Dividends or disaster

Why a sustained rise in capital flows from rich economies to emerging ones is sorely needed


After a decade of decline triggered by the global financial crisis, capital inflows to the emerging world rebounded in 2016. This is good news. A rise in capital flows, if sustained, could provide an extremely welcome boost to growth in both advanced economies that need more high-return investment opportunities and emerging economies that need more jobs. Unfortunately, a new mix of populism and nationalism threatens to keep the world from taking advantage of the opportunity that will open up as the working-age population grows in the developing world and shrinks in rich countries.

In 2017 more than 1.1m new workers will join the labour force each month in the least developed countries. Sub-Saharan Africa will experience the most rapid labour-force growth, but many economically and geopolitically important developing countries in Asia and the Middle East will be close behind.

The trend is just getting started. By 2030 emerging economies will add 1.7m workers a month to their lab­our force. China, by comparison, added an average of 1.1m workers a month from 1978 to 2011. In other words, to absorb these workers developing nations must create jobs at almost twice the rate that China did during one of the most extraordinary episodes of economic growth ever seen.

Manufacturing, and the steady capital inflows needed to finance it, will determine whether these future changes in the developing world yield dividends or disaster. Directing more savings from stagnating rich countries to productive investments in poor ones would boost global growth and the return on retirement savings for an ageing rich world.

Resist now, regret later

But there is a risk that these mutually beneficial gains will not occur. Despite the recent uptick, capital flows to emerging economies are at their lowest level since the 1980s, when leaders of the then-named Third World explicitly prohibited non-residents from investing in their countries. For three decades, freer flows of goods and capital increased living standards and reduced income inequality across countries. Today, however, mounting inequality within countries has provoked a backlash against the integration of global markets.

As the United States became more divided during an election year in which neither of the main presidential candidates openly supported free trade, and the ties binding the European Union became more frayed with Brexit, resentment of and resistance to globalisation hit unprecedented levels in 2016 and show no signs of abating. Even the IMF, the guardian of global markets and once a fierce devotee of free capital movements, has publicly supported capital controls in certain instances, inadvertently bolstering the current backlash against globalisation.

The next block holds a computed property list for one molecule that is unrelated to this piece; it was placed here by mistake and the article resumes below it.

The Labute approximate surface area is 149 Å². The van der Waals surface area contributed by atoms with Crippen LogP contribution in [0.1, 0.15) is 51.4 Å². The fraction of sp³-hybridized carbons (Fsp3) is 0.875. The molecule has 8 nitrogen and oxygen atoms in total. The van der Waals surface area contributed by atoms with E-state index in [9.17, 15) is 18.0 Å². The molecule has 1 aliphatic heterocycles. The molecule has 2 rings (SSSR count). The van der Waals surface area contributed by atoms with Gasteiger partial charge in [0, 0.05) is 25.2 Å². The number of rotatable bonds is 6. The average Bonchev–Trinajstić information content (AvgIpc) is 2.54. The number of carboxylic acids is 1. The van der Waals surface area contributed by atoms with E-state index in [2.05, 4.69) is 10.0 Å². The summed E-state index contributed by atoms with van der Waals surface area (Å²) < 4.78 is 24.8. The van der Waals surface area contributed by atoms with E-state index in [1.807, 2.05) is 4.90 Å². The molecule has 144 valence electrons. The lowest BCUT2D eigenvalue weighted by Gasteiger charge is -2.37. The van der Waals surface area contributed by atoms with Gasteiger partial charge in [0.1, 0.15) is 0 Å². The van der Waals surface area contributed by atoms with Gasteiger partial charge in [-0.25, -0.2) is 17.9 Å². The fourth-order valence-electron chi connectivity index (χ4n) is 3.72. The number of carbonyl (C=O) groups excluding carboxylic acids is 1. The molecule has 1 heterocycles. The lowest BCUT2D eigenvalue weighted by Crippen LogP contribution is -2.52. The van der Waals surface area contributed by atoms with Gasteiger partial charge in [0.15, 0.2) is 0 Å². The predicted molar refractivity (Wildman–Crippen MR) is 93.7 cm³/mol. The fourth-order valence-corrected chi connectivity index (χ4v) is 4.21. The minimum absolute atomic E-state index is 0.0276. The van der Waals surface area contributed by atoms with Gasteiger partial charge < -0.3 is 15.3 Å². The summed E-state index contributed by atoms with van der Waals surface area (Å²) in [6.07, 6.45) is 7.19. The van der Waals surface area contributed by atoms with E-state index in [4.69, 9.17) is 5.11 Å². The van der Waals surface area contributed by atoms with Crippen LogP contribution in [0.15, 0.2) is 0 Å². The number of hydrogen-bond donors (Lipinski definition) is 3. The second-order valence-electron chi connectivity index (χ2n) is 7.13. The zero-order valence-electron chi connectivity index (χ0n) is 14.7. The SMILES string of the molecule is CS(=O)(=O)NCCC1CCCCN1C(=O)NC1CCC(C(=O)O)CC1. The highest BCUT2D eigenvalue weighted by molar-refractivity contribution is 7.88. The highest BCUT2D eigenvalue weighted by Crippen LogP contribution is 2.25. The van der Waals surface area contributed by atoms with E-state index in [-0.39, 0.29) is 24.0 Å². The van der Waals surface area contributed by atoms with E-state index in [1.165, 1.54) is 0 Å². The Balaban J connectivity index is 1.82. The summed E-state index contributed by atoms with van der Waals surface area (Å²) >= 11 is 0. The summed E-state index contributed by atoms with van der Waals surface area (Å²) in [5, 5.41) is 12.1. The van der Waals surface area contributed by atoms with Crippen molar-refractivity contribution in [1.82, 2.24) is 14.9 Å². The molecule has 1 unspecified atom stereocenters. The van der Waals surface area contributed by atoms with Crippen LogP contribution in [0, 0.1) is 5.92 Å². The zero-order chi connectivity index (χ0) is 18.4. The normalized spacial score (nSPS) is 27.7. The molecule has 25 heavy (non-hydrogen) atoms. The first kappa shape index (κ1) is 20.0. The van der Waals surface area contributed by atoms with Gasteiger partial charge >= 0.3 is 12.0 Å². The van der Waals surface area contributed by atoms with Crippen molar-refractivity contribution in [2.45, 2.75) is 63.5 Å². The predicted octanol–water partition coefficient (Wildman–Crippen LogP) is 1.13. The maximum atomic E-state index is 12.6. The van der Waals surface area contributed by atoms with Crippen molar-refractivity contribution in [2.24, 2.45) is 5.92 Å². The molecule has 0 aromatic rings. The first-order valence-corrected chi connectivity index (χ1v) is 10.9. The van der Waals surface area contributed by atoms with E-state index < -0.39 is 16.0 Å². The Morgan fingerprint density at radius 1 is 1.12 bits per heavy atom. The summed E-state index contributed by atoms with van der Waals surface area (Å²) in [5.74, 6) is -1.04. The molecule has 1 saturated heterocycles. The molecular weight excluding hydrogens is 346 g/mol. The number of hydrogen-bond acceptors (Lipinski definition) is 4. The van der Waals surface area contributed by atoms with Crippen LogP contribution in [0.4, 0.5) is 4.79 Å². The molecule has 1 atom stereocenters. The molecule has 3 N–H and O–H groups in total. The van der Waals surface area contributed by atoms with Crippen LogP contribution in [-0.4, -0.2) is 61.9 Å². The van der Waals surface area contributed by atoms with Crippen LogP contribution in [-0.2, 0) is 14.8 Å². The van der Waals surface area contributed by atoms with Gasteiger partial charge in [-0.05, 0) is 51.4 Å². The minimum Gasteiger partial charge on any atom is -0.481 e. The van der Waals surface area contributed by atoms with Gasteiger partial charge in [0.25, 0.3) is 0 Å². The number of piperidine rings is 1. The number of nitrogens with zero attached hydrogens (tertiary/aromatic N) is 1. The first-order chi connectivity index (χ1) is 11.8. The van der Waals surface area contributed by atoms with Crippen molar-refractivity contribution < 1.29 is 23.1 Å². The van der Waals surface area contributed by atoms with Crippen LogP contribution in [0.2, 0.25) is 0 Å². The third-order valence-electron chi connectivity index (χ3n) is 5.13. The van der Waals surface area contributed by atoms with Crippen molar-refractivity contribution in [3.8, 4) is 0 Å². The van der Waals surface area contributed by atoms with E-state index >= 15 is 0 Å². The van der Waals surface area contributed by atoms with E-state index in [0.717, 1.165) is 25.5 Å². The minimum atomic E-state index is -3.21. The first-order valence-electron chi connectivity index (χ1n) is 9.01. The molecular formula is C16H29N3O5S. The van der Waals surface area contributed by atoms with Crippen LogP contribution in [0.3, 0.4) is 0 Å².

With free trade and migration under attack, 2017 will bring greater controls on capital around the world. We can expect more proposals like those in America that seek to prevent corporations from ­re­domiciling abroad, when we really need comprehensive tax reform. The threat of punitive legislation against firms that try to move capital to places where it can be most profitably deployed is a big disincentive to financing, building or maintaining factories in the developing world.

There are other headwinds against capital flows to emerging markets. Janet Yellen, chairman of America’s Federal Reserve, has signalled a desire to resume raising interest rates. The “taper tantrum” of 2013 suggests that a rise in American rates will stem the current outflow of foreign savings into the developing world. But the ideological forces which may jeopardise a sustained revival of these flows are even more powerful than the Fed.

The migrant crisis in Europe and the rhetoric of America’s election have revealed a hostility towards large-scale immigration among the public and politicians. In this climate, there is little political appetite for talk of facilitating the flow of savings from the developed world to poor countries.

But rich countries must embrace the mutual benefits of policies that enable orderly and sustainable capital flows from the developed world to emerging markets (by, for instance, incentivising equity over debt). The alternative is to brace for even greater immigration pressures as millions of young people—especially young men—from Egypt, India, Nigeria, Pakistan and the Philippines enter the labour force without the prospect of meaningful employment and make their way to rich countries, legally or otherwise, in search of work.

A change in policies and attitudes is needed, starting in 2017. Without it, the renewal in capital flows to the developing world will not be enough to meet the need for investment (not least in infrastructure) and employment brought on by an explosion in the growth of poor countries’ working-age population—nor to offset stagnation in the advanced economies that depend on them.

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